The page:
Last updated on October 21st, 2019 at 11:51 pm
My RV outdoor shower is leaking water, I thought I could get to it from the inside but when I took off the air return there is the converter sitting right in the way of getting to the water leak, now the question is do I take it apart from the outside ? not sure if there is enough room to pull the whole unit out to get to the back of the shower unit I don’t want to break anything ? any help is appreciated. Thanks, John in Az
If the RV outdoor shower unit is not readily accessible from the inside, you’re left with getting at it from the outside. It’s not a big project, though. And may actually be easier than if you could reach it from the inside. The only concern would be if there is enough ‘slack’ in the plumbing to reach the back of the shower unit once pulled out of the wall. There is a good chance there is enough slack to at least tighten the connections or undo them to get to a leak inside.
What you’ll need:
- Putty tape, Butyl tape, or Foam tape whichever was used in manufacturing the RV. Although either can probably substitute for the others in this application. All tape types should be available at any good RV shop/part store. If you don’t know what type it is, bring a sample with you to the shop.
- Some type of solvent like bug and tar remover or WD40 to remove the residue of the old tape. Be careful about what you use. Some strong solvents may damage the finish. Not sure? Test on a small out-of-the-way and less visible area.
- A putty knife or similar tool to help release the shower unit from the wall may or may not be necessary.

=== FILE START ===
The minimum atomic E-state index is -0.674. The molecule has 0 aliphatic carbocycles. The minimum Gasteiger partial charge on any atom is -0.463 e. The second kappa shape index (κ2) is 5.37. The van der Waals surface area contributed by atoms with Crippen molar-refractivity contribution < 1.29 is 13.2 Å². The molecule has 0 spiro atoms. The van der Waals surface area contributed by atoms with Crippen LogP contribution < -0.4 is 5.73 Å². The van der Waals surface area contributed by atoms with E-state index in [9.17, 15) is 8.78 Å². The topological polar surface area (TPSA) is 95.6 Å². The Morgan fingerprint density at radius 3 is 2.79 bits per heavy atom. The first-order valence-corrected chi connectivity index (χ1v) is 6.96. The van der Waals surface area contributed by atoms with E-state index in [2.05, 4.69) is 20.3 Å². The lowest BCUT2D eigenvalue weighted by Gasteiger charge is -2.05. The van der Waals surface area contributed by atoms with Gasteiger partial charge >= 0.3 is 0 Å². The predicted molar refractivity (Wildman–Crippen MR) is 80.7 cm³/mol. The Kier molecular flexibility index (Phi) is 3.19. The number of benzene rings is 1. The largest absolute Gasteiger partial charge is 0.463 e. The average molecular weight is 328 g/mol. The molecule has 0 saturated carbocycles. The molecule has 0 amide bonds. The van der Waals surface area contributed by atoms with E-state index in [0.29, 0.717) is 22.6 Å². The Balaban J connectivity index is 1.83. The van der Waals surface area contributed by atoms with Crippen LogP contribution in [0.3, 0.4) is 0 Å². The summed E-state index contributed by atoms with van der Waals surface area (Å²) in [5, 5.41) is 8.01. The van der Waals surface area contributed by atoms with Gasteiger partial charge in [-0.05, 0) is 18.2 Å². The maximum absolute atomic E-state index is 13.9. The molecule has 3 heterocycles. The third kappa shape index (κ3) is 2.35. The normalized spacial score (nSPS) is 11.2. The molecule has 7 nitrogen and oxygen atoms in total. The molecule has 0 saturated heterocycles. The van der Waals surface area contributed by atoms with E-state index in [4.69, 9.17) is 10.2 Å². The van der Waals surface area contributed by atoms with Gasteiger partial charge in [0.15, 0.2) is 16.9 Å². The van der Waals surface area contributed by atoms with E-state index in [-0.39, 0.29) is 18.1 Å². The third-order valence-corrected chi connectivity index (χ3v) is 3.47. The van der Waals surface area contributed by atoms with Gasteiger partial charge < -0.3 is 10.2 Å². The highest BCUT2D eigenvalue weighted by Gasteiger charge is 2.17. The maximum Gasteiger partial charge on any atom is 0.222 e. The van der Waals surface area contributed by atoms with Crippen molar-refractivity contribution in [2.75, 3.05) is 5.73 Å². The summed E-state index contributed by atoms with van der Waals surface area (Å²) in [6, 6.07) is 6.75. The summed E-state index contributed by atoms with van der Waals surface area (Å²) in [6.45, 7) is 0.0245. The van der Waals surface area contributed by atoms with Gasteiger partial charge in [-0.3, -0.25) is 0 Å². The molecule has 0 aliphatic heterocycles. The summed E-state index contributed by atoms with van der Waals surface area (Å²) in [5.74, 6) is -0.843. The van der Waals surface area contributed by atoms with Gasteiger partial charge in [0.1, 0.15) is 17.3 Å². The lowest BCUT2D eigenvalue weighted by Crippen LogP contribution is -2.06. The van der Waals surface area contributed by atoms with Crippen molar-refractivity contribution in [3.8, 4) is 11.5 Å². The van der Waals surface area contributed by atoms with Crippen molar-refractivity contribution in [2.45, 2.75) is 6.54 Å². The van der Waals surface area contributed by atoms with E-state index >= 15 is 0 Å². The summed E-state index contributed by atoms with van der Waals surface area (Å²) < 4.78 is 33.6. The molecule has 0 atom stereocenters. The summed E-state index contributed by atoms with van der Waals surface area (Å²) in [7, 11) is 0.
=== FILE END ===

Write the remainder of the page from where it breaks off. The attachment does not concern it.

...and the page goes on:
The proper screwdriver. Most modern RVs are assembled using screws with a Robertson, also known as a square drive, and it’s almost always a #2 size. But you may find some other fastener used.
- Remove and set aside the screws.
- Turn off water to the RV.
- Gently work the unit away from the sidewall. Use the putty knife as needed. be careful not to scratch the wall or crack the plastic frame.
- Make the necessary repair. You will probably only need to tighten the fittings, but don’t over-tighten.
- Once the repair is completed, turn the water supply on and check for leaks. If no leaks proceed.
- It’s always best to replace the old sealant tape, but if you don’t have replacement tape, you can use the old tape, at least temporarily. If you must re-use the old tape, try to leave it in place on the wall by removing the shower unit from it. You may not be successful, but try.
- Take note of how the original tape was applied so you can apply the new tape the same way. Take a photo.
- Remove the old tape.
- Clean the area around the opening with solvent to assure proper adhesion of the new tape. Wash all solvent off with soap and water.
- Apply new tape. If you took note of how the old tape was applied, that’s good. Otherwise, on flat walls, you should need just one layer of tape. If your wall has a pattern of ridges and valleys, you’ll need to use enough tape to fill in the valleys.
- Set the shower unit back in the wall and press into the tape as much as you can without cracking the plastic.
- Replace all the screws but do not tighten them. Once all the screws are in, tighten each screw a little at a time going around the shower frame until all the screws are snug, DO Not Over Tighten, you will either strip the screw hole or crack the plastic. You only want to seat the shower unit on the tape. This isn’t rocket assembly, if it looks okay it most likely is. If you are unsure, wait a day or two then give each screw a quarter to half turn if they need it. Don’t force them.
The above process may seem complicated, but it is not, and the project should take you less than an hour.
This same basic procedure can be used to remove and replace any through-wall appliance, hatch cover, or window.
You may also be interested in this article: